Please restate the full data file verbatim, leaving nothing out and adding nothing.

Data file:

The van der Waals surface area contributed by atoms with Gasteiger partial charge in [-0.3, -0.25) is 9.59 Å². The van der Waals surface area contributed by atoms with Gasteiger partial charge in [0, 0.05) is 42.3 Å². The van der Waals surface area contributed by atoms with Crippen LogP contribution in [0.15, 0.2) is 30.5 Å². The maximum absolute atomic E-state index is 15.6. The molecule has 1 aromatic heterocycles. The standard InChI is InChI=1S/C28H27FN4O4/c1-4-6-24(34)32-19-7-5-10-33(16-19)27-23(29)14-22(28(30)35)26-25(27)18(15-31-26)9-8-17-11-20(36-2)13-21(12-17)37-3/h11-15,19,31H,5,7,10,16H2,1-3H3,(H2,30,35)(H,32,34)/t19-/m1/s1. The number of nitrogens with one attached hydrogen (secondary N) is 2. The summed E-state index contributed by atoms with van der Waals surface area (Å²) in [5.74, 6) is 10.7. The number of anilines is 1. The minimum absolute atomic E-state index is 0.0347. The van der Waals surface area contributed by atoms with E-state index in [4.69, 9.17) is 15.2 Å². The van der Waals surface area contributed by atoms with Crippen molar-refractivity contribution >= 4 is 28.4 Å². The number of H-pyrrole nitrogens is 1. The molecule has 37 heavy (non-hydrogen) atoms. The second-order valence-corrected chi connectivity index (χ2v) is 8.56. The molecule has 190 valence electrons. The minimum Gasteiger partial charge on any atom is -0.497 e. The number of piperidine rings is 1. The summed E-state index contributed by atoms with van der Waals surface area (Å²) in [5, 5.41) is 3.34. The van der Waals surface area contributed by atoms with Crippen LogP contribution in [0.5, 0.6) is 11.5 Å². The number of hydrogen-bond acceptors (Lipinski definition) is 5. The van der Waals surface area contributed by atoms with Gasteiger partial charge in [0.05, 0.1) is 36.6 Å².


The van der Waals surface area contributed by atoms with Gasteiger partial charge in [-0.3, -0.25) is 9.59 Å². The van der Waals surface area contributed by atoms with Gasteiger partial charge in [0, 0.05) is 42.3 Å². The van der Waals surface area contributed by atoms with Crippen LogP contribution in [0.15, 0.2) is 30.5 Å². The maximum absolute atomic E-state index is 15.6. The molecule has 1 aromatic heterocycles. The standard InChI is InChI=1S/C28H27FN4O4/c1-4-6-24(34)32-19-7-5-10-33(16-19)27-23(29)14-22(28(30)35)26-25(27)18(15-31-26)9-8-17-11-20(36-2)13-21(12-17)37-3/h11-15,19,31H,5,7,10,16H2,1-3H3,(H2,30,35)(H,32,34)/t19-/m1/s1. The number of nitrogens with one attached hydrogen (secondary N) is 2. The summed E-state index contributed by atoms with van der Waals surface area (Å²) in [5.74, 6) is 10.7. The number of anilines is 1. The minimum absolute atomic E-state index is 0.0347. The van der Waals surface area contributed by atoms with E-state index in [4.69, 9.17) is 15.2 Å². The van der Waals surface area contributed by atoms with Crippen molar-refractivity contribution >= 4 is 28.4 Å². The number of H-pyrrole nitrogens is 1. The molecule has 37 heavy (non-hydrogen) atoms. The second-order valence-corrected chi connectivity index (χ2v) is 8.56. The molecule has 190 valence electrons. The minimum Gasteiger partial charge on any atom is -0.497 e. The number of piperidine rings is 1. The summed E-state index contributed by atoms with van der Waals surface area (Å²) in [5, 5.41) is 3.34. The van der Waals surface area contributed by atoms with Crippen LogP contribution in [0.5, 0.6) is 11.5 Å². The number of hydrogen-bond acceptors (Lipinski definition) is 5. The van der Waals surface area contributed by atoms with Gasteiger partial charge in [0.05, 0.1) is 36.6 Å².